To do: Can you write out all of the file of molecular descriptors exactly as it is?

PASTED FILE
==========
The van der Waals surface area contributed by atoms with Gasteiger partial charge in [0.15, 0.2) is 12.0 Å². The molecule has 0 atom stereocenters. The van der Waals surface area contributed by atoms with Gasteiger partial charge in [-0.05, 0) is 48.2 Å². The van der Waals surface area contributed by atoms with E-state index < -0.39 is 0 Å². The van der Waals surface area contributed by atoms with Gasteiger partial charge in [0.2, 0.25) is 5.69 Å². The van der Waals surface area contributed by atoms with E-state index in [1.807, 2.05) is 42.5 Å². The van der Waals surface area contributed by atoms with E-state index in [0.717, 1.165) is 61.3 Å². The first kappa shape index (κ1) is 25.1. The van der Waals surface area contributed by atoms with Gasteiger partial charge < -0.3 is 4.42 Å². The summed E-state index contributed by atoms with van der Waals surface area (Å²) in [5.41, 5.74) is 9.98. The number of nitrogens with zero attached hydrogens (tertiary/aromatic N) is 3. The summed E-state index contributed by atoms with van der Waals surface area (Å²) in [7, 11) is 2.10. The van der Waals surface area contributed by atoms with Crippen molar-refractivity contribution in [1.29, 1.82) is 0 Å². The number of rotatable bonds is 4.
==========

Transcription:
The van der Waals surface area contributed by atoms with Gasteiger partial charge in [0.15, 0.2) is 12.0 Å². The molecule has 0 atom stereocenters. The van der Waals surface area contributed by atoms with Gasteiger partial charge in [-0.05, 0) is 48.2 Å². The van der Waals surface area contributed by atoms with E-state index < -0.39 is 0 Å². The van der Waals surface area contributed by atoms with Gasteiger partial charge in [0.2, 0.25) is 5.69 Å². The van der Waals surface area contributed by atoms with E-state index in [1.807, 2.05) is 42.5 Å². The van der Waals surface area contributed by atoms with E-state index in [0.717, 1.165) is 61.3 Å². The first kappa shape index (κ1) is 25.1. The van der Waals surface area contributed by atoms with Gasteiger partial charge < -0.3 is 4.42 Å². The summed E-state index contributed by atoms with van der Waals surface area (Å²) in [5.41, 5.74) is 9.98. The number of nitrogens with zero attached hydrogens (tertiary/aromatic N) is 3. The summed E-state index contributed by atoms with van der Waals surface area (Å²) in [7, 11) is 2.10. The van der Waals surface area contributed by atoms with Crippen molar-refractivity contribution in [1.29, 1.82) is 0 Å². The number of rotatable bonds is 4.